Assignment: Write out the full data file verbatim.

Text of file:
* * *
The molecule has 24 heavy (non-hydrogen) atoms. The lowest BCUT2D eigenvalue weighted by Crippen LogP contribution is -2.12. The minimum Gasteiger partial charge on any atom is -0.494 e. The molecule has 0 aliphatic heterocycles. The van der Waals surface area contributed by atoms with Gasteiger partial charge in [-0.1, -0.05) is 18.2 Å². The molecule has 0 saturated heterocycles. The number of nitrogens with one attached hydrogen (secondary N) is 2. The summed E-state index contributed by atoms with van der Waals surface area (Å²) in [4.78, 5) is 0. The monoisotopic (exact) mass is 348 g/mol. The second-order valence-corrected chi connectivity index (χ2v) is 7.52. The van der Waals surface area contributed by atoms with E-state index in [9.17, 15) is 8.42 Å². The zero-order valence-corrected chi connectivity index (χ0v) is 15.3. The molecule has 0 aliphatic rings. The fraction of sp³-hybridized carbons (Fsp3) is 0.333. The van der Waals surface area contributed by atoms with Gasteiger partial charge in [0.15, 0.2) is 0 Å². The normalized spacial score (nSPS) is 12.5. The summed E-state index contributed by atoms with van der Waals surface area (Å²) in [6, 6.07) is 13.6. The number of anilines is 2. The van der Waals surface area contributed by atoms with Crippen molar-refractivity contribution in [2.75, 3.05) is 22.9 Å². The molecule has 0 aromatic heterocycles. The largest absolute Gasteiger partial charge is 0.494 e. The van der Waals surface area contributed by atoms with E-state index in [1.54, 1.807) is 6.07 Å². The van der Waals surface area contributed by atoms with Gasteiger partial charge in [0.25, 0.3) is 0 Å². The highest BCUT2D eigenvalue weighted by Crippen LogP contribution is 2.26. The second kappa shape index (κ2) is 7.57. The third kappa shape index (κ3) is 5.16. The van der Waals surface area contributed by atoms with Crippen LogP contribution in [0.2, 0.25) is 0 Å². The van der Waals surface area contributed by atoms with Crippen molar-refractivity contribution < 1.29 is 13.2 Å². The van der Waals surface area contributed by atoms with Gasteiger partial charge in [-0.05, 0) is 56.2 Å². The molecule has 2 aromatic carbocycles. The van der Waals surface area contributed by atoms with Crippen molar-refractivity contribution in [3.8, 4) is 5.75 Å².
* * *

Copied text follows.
The molecule has 24 heavy (non-hydrogen) atoms. The lowest BCUT2D eigenvalue weighted by Crippen LogP contribution is -2.12. The minimum Gasteiger partial charge on any atom is -0.494 e. The molecule has 0 aliphatic heterocycles. The van der Waals surface area contributed by atoms with Gasteiger partial charge in [-0.1, -0.05) is 18.2 Å². The molecule has 0 saturated heterocycles. The number of nitrogens with one attached hydrogen (secondary N) is 2. The summed E-state index contributed by atoms with van der Waals surface area (Å²) in [4.78, 5) is 0. The monoisotopic (exact) mass is 348 g/mol. The second-order valence-corrected chi connectivity index (χ2v) is 7.52. The van der Waals surface area contributed by atoms with E-state index in [9.17, 15) is 8.42 Å². The zero-order valence-corrected chi connectivity index (χ0v) is 15.3. The molecule has 0 aliphatic rings. The fraction of sp³-hybridized carbons (Fsp3) is 0.333. The van der Waals surface area contributed by atoms with Gasteiger partial charge in [0.15, 0.2) is 0 Å². The normalized spacial score (nSPS) is 12.5. The summed E-state index contributed by atoms with van der Waals surface area (Å²) in [6, 6.07) is 13.6. The number of anilines is 2. The van der Waals surface area contributed by atoms with Crippen molar-refractivity contribution in [2.75, 3.05) is 22.9 Å². The molecule has 0 aromatic heterocycles. The largest absolute Gasteiger partial charge is 0.494 e. The van der Waals surface area contributed by atoms with E-state index in [1.54, 1.807) is 6.07 Å². The van der Waals surface area contributed by atoms with Gasteiger partial charge in [0.25, 0.3) is 0 Å². The highest BCUT2D eigenvalue weighted by Crippen LogP contribution is 2.26. The second kappa shape index (κ2) is 7.57. The third kappa shape index (κ3) is 5.16. The van der Waals surface area contributed by atoms with Crippen LogP contribution in [0.2, 0.25) is 0 Å². The van der Waals surface area contributed by atoms with Crippen molar-refractivity contribution < 1.29 is 13.2 Å². The van der Waals surface area contributed by atoms with Gasteiger partial charge in [-0.05, 0) is 56.2 Å². The molecule has 2 aromatic carbocycles. The van der Waals surface area contributed by atoms with Crippen molar-refractivity contribution in [3.8, 4) is 5.75 Å².